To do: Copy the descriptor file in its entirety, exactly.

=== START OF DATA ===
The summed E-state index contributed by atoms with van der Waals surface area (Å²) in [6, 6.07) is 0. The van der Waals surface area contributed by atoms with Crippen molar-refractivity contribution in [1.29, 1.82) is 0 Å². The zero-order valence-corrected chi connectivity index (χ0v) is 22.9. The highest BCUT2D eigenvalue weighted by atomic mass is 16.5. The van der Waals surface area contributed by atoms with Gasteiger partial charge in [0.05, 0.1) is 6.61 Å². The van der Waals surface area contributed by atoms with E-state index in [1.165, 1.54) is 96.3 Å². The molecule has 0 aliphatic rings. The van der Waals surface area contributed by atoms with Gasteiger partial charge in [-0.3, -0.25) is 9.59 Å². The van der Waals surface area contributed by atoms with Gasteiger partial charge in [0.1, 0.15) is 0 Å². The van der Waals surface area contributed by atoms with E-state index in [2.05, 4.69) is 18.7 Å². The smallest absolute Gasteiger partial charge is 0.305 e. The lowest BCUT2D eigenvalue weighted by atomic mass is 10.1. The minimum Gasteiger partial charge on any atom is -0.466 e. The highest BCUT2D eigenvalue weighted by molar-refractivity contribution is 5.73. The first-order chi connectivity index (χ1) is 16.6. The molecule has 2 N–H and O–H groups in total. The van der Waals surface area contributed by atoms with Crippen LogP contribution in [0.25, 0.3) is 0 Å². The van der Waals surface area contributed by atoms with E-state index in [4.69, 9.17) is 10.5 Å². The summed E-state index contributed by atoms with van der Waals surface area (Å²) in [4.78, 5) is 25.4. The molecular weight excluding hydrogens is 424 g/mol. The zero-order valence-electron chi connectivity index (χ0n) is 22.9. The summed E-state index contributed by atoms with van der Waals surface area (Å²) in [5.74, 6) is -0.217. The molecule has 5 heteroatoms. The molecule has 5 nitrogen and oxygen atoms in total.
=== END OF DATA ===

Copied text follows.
The summed E-state index contributed by atoms with van der Waals surface area (Å²) in [6, 6.07) is 0. The van der Waals surface area contributed by atoms with Crippen molar-refractivity contribution in [1.29, 1.82) is 0 Å². The zero-order valence-corrected chi connectivity index (χ0v) is 22.9. The highest BCUT2D eigenvalue weighted by atomic mass is 16.5. The van der Waals surface area contributed by atoms with Gasteiger partial charge in [0.05, 0.1) is 6.61 Å². The van der Waals surface area contributed by atoms with E-state index in [1.165, 1.54) is 96.3 Å². The molecule has 0 aliphatic rings. The van der Waals surface area contributed by atoms with Gasteiger partial charge in [-0.3, -0.25) is 9.59 Å². The van der Waals surface area contributed by atoms with Gasteiger partial charge in [0.1, 0.15) is 0 Å². The van der Waals surface area contributed by atoms with E-state index in [2.05, 4.69) is 18.7 Å². The smallest absolute Gasteiger partial charge is 0.305 e. The lowest BCUT2D eigenvalue weighted by atomic mass is 10.1. The minimum Gasteiger partial charge on any atom is -0.466 e. The highest BCUT2D eigenvalue weighted by molar-refractivity contribution is 5.73. The first-order chi connectivity index (χ1) is 16.6. The molecule has 2 N–H and O–H groups in total. The van der Waals surface area contributed by atoms with Crippen LogP contribution in [0.25, 0.3) is 0 Å². The van der Waals surface area contributed by atoms with E-state index in [4.69, 9.17) is 10.5 Å². The summed E-state index contributed by atoms with van der Waals surface area (Å²) in [4.78, 5) is 25.4. The molecular weight excluding hydrogens is 424 g/mol. The zero-order valence-electron chi connectivity index (χ0n) is 22.9. The summed E-state index contributed by atoms with van der Waals surface area (Å²) in [5.74, 6) is -0.217. The molecule has 5 heteroatoms. The molecule has 5 nitrogen and oxygen atoms in total.